However, Paramount has its own hurdles to get over in this case as well.
First, the studio must convince at least one, if not a gauntlet, of federal judges and justices that Paramount acted within its legal rights under federal copyright law and that the provisions of 17 USC Section 203 do not apply in this case.
Second, Paramount would have to prove that the movie was complete “enough” before the COVID-19 pandemic hit to warrant coverage under the original agreement with Yonay. The key aspect of their contention is that Top Gun: Maverick was “substantially finished” as of early 2020, before the agreement expired, which would entitle the Yonays to nothing beyond the original copyright transfer terms. However, this is a potentially fatal sticking point in their rebuttal because although principle “on the ground” shooting may have been over or close to it, comments from the actors and producers involved strongly indicate that like its theatrical debut, the aerial combat sequences which make up so much of the Top Gun storyline were repeatedly pushed back due to both pandemic and other considerations, leading to a final completion date of May 2021.
Third, the studio can argue that an idea isn’t a finished script, and since ideas aren’t copyrightable, they should not be liable for any damages nor obligated to compensate Yonay’s heirs for the article.
The argument here might run along the lines that under this tenet of law, Paramount had no legal obligation at all to Yonay or his family at any time but chose to acquire the copyright license to the original article as an act of generosity or benevolence.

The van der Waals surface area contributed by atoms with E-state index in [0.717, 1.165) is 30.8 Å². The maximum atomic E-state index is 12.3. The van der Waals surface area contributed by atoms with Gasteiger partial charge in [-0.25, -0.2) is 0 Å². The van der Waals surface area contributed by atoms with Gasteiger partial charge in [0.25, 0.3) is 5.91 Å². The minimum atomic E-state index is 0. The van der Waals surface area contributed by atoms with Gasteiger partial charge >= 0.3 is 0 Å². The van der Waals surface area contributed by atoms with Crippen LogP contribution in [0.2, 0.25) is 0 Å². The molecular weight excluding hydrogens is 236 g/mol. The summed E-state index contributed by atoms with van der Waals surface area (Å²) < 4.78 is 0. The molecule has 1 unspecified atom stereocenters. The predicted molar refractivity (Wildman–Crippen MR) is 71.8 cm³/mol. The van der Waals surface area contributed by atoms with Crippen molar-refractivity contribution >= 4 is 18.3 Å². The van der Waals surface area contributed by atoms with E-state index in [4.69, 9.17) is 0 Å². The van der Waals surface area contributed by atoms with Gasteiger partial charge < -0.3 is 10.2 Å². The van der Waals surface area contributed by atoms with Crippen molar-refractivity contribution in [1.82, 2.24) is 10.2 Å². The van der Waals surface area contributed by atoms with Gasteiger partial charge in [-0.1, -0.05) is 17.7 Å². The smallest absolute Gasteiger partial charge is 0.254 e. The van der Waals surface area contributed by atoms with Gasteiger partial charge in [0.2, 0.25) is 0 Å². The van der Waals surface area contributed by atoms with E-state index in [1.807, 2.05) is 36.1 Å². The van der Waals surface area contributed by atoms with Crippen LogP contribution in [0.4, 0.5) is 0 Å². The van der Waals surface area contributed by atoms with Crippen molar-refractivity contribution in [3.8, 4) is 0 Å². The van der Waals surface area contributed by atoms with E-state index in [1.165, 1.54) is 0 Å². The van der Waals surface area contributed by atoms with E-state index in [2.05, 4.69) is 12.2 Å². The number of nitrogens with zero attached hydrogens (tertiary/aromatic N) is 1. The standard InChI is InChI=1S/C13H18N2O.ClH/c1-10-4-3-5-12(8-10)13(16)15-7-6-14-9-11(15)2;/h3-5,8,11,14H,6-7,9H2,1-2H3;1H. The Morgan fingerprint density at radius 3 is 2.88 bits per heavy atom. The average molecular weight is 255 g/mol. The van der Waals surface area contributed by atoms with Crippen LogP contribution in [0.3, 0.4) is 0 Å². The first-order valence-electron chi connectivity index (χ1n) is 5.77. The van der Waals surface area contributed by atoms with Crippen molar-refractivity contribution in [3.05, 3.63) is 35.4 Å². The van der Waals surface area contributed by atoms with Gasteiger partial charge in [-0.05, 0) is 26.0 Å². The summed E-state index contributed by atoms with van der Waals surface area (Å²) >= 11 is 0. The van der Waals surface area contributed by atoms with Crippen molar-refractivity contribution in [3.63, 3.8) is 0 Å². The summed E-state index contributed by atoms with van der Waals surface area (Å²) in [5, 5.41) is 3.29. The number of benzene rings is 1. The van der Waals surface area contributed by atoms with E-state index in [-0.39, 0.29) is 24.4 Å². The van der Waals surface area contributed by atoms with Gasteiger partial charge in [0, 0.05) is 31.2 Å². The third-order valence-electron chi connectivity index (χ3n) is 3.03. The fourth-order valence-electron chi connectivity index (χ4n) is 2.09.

I want to reinforce the point here, before I get into my predictions, that I’m not on the legal team representing the Yonays.
As I see it from my observer’s perspective, one of the big issues in the case come down to a question of timing.
Did the Yonays serve Paramount with the copyright termination notice in an appropriate and timely manner? Did Paramount knowingly decide to rush production of Top Gun: Maverick to shoehorn it into a tight timeframe and get it released under the wire to avoid any obligations the initial agreement required? Did Paramount have enough of the movie in the can before the original agreement ran out to make a viable case that the original agreement still applied, releasing them from further obligation or questions of infringement? The answers to these questions will ultimately decide the fate of the case.
No matter how this plays out, one thing seems certain: the dogfight in the courtroom may well rival the aerobatics on the screen, with aftershocks that will be felt throughout the IP domain for a very long time!
ABOUT JOHN RIZVI, ESQ.
John Rizvi is a Registered and Board Certified Patent Attorney, Adjunct Professor of Intellectual Property Law, best-selling author, and featured speaker on topics of interest to inventors and entrepreneurs (including TEDx).
His books include“Escaping the Gray” and “Think and Grow Rich for Inventors” and have won critical acclaim including an endorsement from Kevin Harrington, one of the original sharks on the hit TV show – Shark Tank, responsible for the successful launch of over 500 products resulting in more than $5 billion in sales worldwide. You can learn more about Professor Rizvi and his patent law practice at www.ThePatentProfessor.com
Follow John Rizvi on Social Media